Baby Steps

baby steps

One of my go-to comedies, a movie that never fails to make me laugh and always helps me have an attitude adjustment, is What About Bob? with Bill Murray and Richard Dreyfuss.

The book, Baby Steps, figures prominently in the plot. Baby Steps outlines Dr. Leo Marvin’s (Dreyfuss) therapy to help his clients overcome their fears. Bill Murray plays Bob Wiley, a multi-phobic sufferer who baby steps his way back to health, with many laughs on the way.

When life seems to be out of control–a task seems too big to tackle, a problem too complex to figure out, a heartache too big to hold–I watch What About Bob?

The takeaway for me is to remember to take baby steps.

Some of the problems we face as a society today seem to be a Gordian knot: how can we start to sort it all out and figure out where the ends of the ropes are, when we are at the end of our rope?

Bills, the job situation, tight credit, low (or zero) interest rates on our savings if we are lucky enough to have savings, government spending, lack of leadership, taxes, health care, national debt, rising costs of food and other necessities, family problems, job problems. In the maelstrom that is our world, we are trying to live our lives, enjoy our time on this planet, and help others do the same.

In the chaos, we need to remember this: baby steps. A little progress everyday when possible. Baby steps. Avoid discouragement when life is one step forward and two steps back. Baby steps. Prevent paralysis by focusing on what we need to do right now, this very instant. Baby Steps.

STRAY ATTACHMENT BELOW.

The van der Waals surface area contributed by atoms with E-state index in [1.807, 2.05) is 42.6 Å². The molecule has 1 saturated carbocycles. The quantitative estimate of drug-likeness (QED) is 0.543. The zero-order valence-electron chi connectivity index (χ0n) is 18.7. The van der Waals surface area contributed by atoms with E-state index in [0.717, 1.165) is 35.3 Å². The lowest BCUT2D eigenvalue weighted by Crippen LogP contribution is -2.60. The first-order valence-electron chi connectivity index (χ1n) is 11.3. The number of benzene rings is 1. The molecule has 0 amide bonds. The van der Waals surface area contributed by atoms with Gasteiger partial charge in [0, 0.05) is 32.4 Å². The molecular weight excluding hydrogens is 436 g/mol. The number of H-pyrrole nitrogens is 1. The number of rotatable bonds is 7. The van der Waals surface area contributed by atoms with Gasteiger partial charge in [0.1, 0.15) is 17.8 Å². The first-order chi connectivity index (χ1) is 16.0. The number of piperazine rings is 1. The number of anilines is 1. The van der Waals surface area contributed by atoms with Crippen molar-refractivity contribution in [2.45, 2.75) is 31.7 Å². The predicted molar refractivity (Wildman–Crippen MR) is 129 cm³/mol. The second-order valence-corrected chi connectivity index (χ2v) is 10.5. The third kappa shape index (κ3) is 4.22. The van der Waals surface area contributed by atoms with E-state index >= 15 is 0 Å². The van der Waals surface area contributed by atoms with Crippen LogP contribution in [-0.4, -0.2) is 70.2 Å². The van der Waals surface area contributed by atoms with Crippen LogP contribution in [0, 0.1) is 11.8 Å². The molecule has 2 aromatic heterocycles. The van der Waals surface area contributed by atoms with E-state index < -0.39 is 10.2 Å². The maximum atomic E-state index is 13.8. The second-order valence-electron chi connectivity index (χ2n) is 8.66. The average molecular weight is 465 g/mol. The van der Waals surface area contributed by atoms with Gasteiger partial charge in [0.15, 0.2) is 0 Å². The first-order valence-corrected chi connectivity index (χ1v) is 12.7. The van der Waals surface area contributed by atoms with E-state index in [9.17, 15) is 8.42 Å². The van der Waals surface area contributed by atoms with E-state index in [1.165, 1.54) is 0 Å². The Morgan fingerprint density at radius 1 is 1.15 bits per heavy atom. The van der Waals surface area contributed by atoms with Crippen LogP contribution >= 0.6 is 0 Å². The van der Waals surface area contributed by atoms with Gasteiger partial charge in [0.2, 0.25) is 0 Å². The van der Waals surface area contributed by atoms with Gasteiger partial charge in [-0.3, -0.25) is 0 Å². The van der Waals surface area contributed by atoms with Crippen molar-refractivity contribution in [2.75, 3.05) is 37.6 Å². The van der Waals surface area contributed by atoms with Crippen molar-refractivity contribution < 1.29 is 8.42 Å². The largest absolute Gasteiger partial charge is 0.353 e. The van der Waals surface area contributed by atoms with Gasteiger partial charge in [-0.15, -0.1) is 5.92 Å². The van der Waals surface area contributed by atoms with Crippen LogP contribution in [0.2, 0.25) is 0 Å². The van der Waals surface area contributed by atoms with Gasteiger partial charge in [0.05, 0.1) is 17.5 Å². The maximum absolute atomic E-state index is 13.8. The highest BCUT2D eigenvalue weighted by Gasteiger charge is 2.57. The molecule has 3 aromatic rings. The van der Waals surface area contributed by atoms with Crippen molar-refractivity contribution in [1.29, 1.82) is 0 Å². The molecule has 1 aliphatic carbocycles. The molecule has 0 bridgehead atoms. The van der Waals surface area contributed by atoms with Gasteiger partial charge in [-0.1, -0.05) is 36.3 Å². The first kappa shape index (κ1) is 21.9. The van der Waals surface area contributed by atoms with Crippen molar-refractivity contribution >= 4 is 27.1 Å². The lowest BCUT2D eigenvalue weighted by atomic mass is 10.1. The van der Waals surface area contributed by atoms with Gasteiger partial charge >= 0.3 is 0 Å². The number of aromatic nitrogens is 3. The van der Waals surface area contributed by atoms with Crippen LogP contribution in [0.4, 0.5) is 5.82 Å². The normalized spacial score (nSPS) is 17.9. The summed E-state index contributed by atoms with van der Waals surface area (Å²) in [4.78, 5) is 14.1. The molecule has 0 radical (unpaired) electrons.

From Bil Keane, the late Family Circus cartoonist, “Yesterday is history, tomorrow is a mystery, today is a gift of God, which is why we call it the present.”

All we have is the now, so why fret about what happened because we can’t change the past, or worry about what might happen in all of the future’s mind-boggling possibilities.

Dale Carnegie, the father of modern self-improvement, wrote, “As a ship has compartments that can be sealed to prevent water in one compartment from flooding another, so too do we need to seal off the past and the future. We cannot live one moment in either of those eternities and to try to so do could ruin both our minds and bodies. We can be content to live the only time we possibly can–today.”

Carnegie suggested that we live in “day tight compartments” in order to live in the now, to live the gift of the present. Only then can we focus on what we need or want to do in this moment.

That is the gift. That is the present. Baby Steps.

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